Advance Your Skills

The first session of the PATH Intl Virtual Conference was “Advancing Our Skills” by Joelle Devlin. I thought it was really great! I had no huge technical difficulties, though many had trouble with the audio. I like that the conference is starting off with the focus on self-improvement. During this brief break between sessions I’m going to share some of the great ideas compiled from Joelle’s talk and what listeners shared in the comments box…because really when else will I have the time!

Advancing Your Skills

The importance of self improvement:

Our industry tends to put everyone else first – clients, horses, parents – but instructors need to their own self-care AND continued education as a priority because when we advance our knowledge and skills, we improve our program!

How to advance your skills:

  1. Use the PATH Intl Criteria as a checklist to assess your knowledge and skill level in each
  2. Decide which of your weakest areas you will address within the next year, FIND THE TIME to do it, and PUT IT ON THE CALENDAR!
  3. Follow through! Remember how important your continued education is.

This reminds me of our barn’s Annual Goal Setting sheet that I find so helpful.

Here is a great list of ideas for ways to continue growing in your instructor skills:

  • Continue to the next level of certification because the next level of requirements tell me what I need to do to keep growing – upgrading to advanced makes you eligible for training to serve as faculty at workshops and evaluators at certification, where you get paid for learning and networking!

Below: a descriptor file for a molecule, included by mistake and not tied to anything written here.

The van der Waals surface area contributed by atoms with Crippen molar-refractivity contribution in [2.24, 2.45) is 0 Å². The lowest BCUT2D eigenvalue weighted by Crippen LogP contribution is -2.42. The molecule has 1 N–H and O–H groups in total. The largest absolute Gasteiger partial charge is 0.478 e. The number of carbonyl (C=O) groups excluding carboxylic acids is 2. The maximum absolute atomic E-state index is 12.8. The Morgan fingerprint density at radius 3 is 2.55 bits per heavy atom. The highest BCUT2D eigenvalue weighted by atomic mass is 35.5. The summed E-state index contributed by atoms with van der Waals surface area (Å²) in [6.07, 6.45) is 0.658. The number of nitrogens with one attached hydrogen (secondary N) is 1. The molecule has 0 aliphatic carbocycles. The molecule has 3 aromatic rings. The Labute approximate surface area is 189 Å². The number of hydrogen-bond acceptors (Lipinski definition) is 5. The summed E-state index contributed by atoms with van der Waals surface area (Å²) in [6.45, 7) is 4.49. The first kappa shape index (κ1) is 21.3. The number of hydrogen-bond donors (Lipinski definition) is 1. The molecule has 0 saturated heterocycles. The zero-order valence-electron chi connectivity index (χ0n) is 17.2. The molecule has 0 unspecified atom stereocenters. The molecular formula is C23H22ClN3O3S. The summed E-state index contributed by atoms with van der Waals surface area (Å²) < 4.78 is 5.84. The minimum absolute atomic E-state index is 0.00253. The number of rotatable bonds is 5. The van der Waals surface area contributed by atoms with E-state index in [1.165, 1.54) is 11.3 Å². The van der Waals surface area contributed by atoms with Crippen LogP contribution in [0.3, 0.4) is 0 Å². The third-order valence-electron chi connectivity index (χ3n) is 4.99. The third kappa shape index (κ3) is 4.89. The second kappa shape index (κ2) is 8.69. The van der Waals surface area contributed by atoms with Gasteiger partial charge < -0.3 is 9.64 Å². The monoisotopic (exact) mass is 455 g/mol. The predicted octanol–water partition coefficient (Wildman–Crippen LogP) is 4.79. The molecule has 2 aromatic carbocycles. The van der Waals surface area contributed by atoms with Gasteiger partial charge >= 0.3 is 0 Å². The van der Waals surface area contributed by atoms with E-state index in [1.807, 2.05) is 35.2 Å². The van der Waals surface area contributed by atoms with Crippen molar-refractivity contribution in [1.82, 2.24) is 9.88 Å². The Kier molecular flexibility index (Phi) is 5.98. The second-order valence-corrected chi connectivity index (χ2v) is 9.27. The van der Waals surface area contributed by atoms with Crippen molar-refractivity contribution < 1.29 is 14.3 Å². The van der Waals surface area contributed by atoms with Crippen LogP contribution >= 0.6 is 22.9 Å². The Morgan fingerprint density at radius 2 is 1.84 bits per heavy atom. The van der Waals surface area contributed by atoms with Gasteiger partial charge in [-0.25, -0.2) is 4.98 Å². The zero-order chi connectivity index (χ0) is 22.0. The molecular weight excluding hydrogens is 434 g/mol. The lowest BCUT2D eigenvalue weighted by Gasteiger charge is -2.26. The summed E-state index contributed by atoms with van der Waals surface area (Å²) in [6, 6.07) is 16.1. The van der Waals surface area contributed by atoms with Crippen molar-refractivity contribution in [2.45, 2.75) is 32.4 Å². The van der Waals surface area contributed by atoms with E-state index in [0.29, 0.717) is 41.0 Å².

• Create a Facebook group for “lifelong learners” where info is shared about trainers, teaching methods, local clinics
  • Observe other instructors
  • Exposure – to outside programs and standards
    • Visit other programs
    • Become a PATH Site Visitor – max exposure at no cost, all expenses paid! Training usually available at regional conferences.
  • Mentor to help you – path mentor, riding coach
    • don’t just find someone who is comfortable to you, but someone who really challenges you – the money and time spent on one lesson with a pro is more well spent than more time and money with a non-pro
    • consider finding a long distance mentor
  • Network – “this is an industry of sharing”, “your rider is my rider”, everyone wants riders to get the best
  • Online videos from PATH Intl
  • Audit workshops.
  • Host a workshop – invite others in the local horse community
  • Tap your assets – you don’t have to do everything yourselves, use your families, volunteers, farrier, vet, therapist, local tack feed store etc
  • Attend a CHA certification workshop

I thought that was a nice list with some new ideas I hadn’t heard before. I hope it inspires you to up your game in advancing your skills!

p.s. I’m not including everything from the talks here, because you really should attend yourself! But rather, summarizing the most useful and important parts 🙂

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Note: This is not professional advice, this is a blog. I am not liable for what you do with or how you use this information. The activities explained in this blog may not be fit for every rider, riding instructor, or riding center depending on their current condition and resources. Use your best personal judgement! If you would like to contribute an activity or article, please contact me here, I would love to hear from you!

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